• Strong integration with the Spring ecosystem.
  • Supports customization and integration of additional libraries.


  • Thymeleaf's verbosity may present a learning curve.
  • Thymeleaf offers limited support for server-side logic, often needing additional frameworks or libraries.
  • Needs more time crafting custom components due to the limited functionality of out-of-the-box templates.

JSF (JavaServer Faces)


JavaServer Faces (JSF) is a framework for building web applications with component-based, Ajax-enabled user interfaces, adhering to Java EE standards.Once a dominant force in enterprise web development, JSF has seen a shift in its standing, with popular web frameworks for Java like Spring emerging as preferred choices. However, JSF still merits its mention among the best Java Frameworks for enterprise applications.

It's most famous for its declarative high-level approach. Thanks to its community it provides a wide range of built-in and community-developed UI components like buttons, text fields, tables, and menus.

JSF follows the MVC pattern and uses the Facelets templating engine to build views using HTML. JSF provides built-in server-side validation and security functionalities, ensuring reliable data processing and improved protection against vulnerabilities.

Supported by implementations like Apache MyFaces and PrimeFaces, JSF is favored in J2EE environments, especially by developers looking for an integrated approach within the Java ecosystem.
Despite all its benefits JSF is complex, it has a steep learning curve and requires experience in web development with Java. While the quality of documentation may vary, the framework benefits from a longstanding presence in enterprise Java development.

JSF remains a solid choice for enterprise applications, however its pace of innovation has declined in recent years. Companies invested in Java EE or Jakarta EE may continue to leverage JSF, but the framework might see limited adoption in new projects due to the increased popularity of Spring framework ecosystem.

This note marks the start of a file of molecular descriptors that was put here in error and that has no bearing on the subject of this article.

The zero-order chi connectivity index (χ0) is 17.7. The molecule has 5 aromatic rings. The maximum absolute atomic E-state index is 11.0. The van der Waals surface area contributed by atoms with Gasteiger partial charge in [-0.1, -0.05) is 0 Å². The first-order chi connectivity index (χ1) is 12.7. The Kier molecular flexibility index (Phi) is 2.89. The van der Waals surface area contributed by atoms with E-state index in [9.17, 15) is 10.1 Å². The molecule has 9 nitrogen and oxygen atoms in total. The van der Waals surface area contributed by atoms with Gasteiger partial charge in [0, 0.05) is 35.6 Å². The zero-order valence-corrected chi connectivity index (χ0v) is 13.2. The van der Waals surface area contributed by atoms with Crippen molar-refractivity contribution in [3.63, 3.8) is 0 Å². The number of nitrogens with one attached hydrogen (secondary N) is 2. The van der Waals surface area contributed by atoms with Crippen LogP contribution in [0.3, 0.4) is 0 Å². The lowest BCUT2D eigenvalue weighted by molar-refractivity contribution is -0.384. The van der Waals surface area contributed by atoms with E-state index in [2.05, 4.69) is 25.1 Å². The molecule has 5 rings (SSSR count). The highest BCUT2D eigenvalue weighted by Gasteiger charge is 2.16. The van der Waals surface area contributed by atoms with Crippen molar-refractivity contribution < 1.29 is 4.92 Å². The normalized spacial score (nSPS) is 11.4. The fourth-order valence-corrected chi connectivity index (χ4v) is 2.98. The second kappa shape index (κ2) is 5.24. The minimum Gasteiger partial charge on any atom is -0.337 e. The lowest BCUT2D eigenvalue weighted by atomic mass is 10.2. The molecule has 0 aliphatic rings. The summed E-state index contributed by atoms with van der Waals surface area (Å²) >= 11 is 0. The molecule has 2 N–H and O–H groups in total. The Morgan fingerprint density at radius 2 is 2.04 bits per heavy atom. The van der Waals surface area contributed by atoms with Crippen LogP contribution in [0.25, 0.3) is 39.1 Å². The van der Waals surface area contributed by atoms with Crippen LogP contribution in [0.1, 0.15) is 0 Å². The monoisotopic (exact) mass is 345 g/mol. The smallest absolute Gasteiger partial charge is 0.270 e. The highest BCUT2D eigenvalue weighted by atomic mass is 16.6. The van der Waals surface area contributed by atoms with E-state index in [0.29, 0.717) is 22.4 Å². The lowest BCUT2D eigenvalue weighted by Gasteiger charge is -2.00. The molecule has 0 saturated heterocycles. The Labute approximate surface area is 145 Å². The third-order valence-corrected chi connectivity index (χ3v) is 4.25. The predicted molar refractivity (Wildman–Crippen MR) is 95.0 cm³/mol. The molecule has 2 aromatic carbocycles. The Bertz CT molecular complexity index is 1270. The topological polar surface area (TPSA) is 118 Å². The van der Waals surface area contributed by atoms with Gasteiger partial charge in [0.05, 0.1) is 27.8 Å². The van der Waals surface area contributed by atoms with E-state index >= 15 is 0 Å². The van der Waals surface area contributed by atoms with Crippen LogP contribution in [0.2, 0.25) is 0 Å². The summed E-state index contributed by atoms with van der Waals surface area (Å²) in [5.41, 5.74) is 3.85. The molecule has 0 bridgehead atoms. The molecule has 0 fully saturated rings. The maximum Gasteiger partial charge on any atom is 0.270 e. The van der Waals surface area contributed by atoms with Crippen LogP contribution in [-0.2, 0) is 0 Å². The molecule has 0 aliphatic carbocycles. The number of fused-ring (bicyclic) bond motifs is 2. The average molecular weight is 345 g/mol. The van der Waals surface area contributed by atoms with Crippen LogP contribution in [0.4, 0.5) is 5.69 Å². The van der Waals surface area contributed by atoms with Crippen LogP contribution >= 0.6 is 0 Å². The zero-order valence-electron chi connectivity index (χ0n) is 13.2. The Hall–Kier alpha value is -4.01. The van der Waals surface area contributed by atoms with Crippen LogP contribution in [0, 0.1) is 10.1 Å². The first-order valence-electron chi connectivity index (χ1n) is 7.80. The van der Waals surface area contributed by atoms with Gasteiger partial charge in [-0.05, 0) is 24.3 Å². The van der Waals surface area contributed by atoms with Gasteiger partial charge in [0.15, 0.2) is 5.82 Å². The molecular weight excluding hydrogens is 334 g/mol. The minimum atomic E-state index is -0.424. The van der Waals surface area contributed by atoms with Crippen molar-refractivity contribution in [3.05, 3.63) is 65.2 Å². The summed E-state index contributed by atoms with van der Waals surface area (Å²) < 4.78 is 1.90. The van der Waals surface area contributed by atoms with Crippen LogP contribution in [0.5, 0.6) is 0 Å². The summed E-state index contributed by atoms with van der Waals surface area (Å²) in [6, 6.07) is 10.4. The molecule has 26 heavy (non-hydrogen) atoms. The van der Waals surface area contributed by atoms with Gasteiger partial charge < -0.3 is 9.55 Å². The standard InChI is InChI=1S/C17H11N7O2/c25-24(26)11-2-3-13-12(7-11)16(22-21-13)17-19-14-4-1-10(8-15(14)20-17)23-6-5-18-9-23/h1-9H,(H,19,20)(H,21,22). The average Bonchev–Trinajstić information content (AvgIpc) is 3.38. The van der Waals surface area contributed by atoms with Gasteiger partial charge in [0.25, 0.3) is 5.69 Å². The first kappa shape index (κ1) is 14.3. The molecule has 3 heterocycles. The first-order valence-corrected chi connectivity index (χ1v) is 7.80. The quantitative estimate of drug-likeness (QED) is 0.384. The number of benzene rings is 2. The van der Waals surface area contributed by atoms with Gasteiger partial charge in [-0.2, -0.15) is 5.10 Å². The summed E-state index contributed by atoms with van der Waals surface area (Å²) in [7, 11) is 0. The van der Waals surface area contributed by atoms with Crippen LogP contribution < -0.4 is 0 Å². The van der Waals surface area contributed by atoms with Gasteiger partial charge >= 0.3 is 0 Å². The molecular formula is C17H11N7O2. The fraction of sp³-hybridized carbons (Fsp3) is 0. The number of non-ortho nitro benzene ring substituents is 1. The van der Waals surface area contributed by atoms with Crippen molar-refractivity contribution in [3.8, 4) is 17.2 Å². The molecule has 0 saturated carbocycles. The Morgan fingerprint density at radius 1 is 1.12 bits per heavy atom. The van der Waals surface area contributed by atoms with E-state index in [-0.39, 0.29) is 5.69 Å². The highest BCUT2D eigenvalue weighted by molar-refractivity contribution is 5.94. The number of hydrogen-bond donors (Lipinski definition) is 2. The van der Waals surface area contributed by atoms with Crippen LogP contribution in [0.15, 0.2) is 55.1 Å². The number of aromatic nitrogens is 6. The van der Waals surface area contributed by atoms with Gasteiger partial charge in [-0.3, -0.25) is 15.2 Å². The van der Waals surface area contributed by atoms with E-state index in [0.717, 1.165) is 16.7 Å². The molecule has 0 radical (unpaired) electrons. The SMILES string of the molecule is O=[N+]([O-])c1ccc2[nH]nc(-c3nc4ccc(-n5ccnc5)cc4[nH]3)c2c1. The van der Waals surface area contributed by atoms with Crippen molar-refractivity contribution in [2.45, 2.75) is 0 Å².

• Provides a high-level, component-based approach to UI development.
  • Offers a broad range of built-in and community-developed UI components.
  • Supported by a large community.


  • Complex applications may lead to code duplication in backing beans, affecting maintainability.
  • Optimizing performance can be challenging due to the framework's inherent complexities and component lifecycles.
  • The steep learning curve associated with its complexity.

Spring Boot + Vaadin


Vaadin is an open-source front-end framework with pre-designed UI components using Java.

Vaadin’s server-side approach allows you to write all your UI logic in Java, and the framework will take care of rendering it in the browser. This means you can focus on writing clean, type-safe Java code without getting bogged down by HTML, CSS, and JavaScript as opposed to the approach you’ll encounter with Spring MVC/Thymeleaf.

Vaadin shines with its extensive collection of built-in components. These aren't your basic buttons and text fields; we're talking about sophisticated elements like grids, charts, and combo boxes, all ready to be integrated into your application with minimal fuss. It uses themes to define reusable styles and component configurations, uses Lit elements for custom web components, enhancing reusability beyond Vaadin components.

With a proactive community alongside quality documentation and an extensive add-on ecosystem, it is accessible for developers of varying skill levels.

Continuing to innovate, particularly with its Flow framework, Vaadin appears well-positioned to maintain relevance, especially among developers looking to create sophisticated, enterprise-grade web applications the faster way.


  • Enables focusing on Java through its server-side approach, minimizing the need for direct front-end language interaction.
  • Provides strong community support and comprehensive documentation.